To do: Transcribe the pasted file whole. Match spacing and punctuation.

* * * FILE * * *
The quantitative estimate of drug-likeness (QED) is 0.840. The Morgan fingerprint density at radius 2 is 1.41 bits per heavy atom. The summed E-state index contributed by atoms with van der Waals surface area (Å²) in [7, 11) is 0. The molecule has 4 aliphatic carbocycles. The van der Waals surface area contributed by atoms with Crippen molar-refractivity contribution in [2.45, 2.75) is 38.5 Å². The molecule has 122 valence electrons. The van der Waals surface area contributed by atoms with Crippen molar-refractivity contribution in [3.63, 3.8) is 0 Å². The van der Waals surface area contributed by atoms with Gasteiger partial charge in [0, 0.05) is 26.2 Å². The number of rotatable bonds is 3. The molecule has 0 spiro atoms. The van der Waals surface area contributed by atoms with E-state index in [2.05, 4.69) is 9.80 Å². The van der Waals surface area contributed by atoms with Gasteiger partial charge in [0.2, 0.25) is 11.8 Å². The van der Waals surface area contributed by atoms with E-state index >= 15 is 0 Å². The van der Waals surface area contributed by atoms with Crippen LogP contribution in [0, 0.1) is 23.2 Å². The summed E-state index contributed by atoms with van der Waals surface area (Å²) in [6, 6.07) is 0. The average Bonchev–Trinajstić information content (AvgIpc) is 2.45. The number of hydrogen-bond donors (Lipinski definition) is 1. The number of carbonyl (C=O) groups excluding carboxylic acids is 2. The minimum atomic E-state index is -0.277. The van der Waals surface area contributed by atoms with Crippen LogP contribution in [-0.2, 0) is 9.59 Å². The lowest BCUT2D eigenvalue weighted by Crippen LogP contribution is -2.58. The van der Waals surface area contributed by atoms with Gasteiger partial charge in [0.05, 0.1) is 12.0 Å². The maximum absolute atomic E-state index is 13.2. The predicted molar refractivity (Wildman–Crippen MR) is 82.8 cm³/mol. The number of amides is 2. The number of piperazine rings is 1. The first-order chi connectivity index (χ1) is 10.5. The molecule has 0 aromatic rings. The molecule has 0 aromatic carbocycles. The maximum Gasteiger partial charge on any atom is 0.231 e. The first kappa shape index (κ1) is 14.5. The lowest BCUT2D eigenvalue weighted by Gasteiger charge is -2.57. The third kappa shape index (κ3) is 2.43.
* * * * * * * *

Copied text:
The quantitative estimate of drug-likeness (QED) is 0.840. The Morgan fingerprint density at radius 2 is 1.41 bits per heavy atom. The summed E-state index contributed by atoms with van der Waals surface area (Å²) in [7, 11) is 0. The molecule has 4 aliphatic carbocycles. The van der Waals surface area contributed by atoms with Crippen molar-refractivity contribution in [2.45, 2.75) is 38.5 Å². The molecule has 122 valence electrons. The van der Waals surface area contributed by atoms with Crippen molar-refractivity contribution in [3.63, 3.8) is 0 Å². The van der Waals surface area contributed by atoms with Gasteiger partial charge in [0, 0.05) is 26.2 Å². The number of rotatable bonds is 3. The molecule has 0 spiro atoms. The van der Waals surface area contributed by atoms with E-state index in [2.05, 4.69) is 9.80 Å². The van der Waals surface area contributed by atoms with Gasteiger partial charge in [0.2, 0.25) is 11.8 Å². The van der Waals surface area contributed by atoms with E-state index >= 15 is 0 Å². The van der Waals surface area contributed by atoms with Crippen LogP contribution in [0, 0.1) is 23.2 Å². The summed E-state index contributed by atoms with van der Waals surface area (Å²) in [6, 6.07) is 0. The average Bonchev–Trinajstić information content (AvgIpc) is 2.45. The number of hydrogen-bond donors (Lipinski definition) is 1. The number of carbonyl (C=O) groups excluding carboxylic acids is 2. The minimum atomic E-state index is -0.277. The van der Waals surface area contributed by atoms with Crippen LogP contribution in [-0.2, 0) is 9.59 Å². The lowest BCUT2D eigenvalue weighted by Crippen LogP contribution is -2.58. The van der Waals surface area contributed by atoms with Gasteiger partial charge in [0.05, 0.1) is 12.0 Å². The maximum absolute atomic E-state index is 13.2. The predicted molar refractivity (Wildman–Crippen MR) is 82.8 cm³/mol. The number of amides is 2. The number of piperazine rings is 1. The first-order chi connectivity index (χ1) is 10.5. The molecule has 0 aromatic rings. The molecule has 0 aromatic carbocycles. The maximum Gasteiger partial charge on any atom is 0.231 e. The first kappa shape index (κ1) is 14.5. The lowest BCUT2D eigenvalue weighted by Gasteiger charge is -2.57. The third kappa shape index (κ3) is 2.43.